Dick Fosbury changed the high jump forever with a technique that he developed from 1965 to 1968. Stuart Weir met Dick and interviewed him in 2011 at the Daegu World Champs in the adidas HQ. He revised this story in 2020.
Dick Fosbury died, in his sleep, on Sunday, March 12, 2023. He was 76. Your editor met Dick Fosbury for the first time in 1996 and then saw him at various events, including Daegu 2011. Dick Fosbury was always thoughtful, a man with a ready smile and a good quote or observation for a journalist.
This piece, from Stuart Weir, helps the reader appreciate the absolute paradigm change that Mr. Fosbury brought to our sport.
At the 2011 World Champs, Dick Fosbury and Blanka Vlasic spoke to the media about the high jump. It was one of those magical moments.
Dick Fosbury is no flop.
The sad death of Dick Fosbury made me reflect on meeting him at an adidas reception in Daegu, Korea, in 2011. How many other athletes – even multi-medal winners – can claim to have changed the face of their sport? Fosbury is still seen as the man who changed the high jump forever. All the quotes in this article are from that 2011 event.
The paradox of Dick Fosbury is that he competed only in one Olympics. The 1968 Olympic champion failed to make the USA team for the 1972 Games, and his career was over effectively – winning the gold medal in 1968. Yet over 50 years later, one can say that Dick Fosbury literally changed the high jump forever.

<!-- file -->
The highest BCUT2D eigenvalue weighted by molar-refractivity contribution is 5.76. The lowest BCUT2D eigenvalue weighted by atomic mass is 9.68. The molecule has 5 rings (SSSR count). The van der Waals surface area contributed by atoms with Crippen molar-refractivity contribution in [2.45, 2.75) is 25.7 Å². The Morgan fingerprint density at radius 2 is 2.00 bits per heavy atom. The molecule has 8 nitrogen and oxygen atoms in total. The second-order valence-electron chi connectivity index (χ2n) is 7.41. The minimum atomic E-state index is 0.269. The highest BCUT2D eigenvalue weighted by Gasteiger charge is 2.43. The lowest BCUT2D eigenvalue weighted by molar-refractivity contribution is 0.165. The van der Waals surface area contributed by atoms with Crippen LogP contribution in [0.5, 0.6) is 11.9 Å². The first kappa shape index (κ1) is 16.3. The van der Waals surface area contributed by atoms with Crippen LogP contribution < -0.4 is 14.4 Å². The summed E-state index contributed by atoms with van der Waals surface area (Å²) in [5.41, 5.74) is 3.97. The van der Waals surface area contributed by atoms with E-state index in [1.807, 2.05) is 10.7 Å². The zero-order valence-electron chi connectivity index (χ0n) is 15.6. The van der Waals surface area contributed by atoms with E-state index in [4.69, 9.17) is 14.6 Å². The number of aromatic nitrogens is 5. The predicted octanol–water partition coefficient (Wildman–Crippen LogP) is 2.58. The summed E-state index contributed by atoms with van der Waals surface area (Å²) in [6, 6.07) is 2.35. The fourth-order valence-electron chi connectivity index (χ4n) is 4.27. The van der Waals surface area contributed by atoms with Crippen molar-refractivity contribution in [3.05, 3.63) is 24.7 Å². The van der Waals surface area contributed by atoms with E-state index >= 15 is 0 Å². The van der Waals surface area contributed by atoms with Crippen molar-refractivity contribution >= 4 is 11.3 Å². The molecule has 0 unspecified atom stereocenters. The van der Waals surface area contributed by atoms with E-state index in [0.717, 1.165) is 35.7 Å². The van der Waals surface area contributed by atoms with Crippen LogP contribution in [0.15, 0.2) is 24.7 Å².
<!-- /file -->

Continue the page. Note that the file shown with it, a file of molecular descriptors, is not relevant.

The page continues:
Dick Fosbury was born in 1947. Growing up in the state of Oregon, track and field was a popular sport. He recalls: “In track and field, our teacher had us try every event, so I ran, threw, and I jumped. And he taught me to high jump using the Western roll, where the jumper ran at the bar with a straight approach and aimed their arm and leg at the bar to go over belly first and land in the pit -which was the standard technique at the time.
“The other technique that he taught us was the scissors, where you run at the bar and clear the bar with your seat while your legs did a scissor kick over it. For me, this was a simple technique. And, of course, in those days, you were landing in sawdust or wood chips, even if that was a technological advance on the sand. So the landing was as important as clearing the bar so that you survived the jump! But as things improved, the wood chip was a good environment for…
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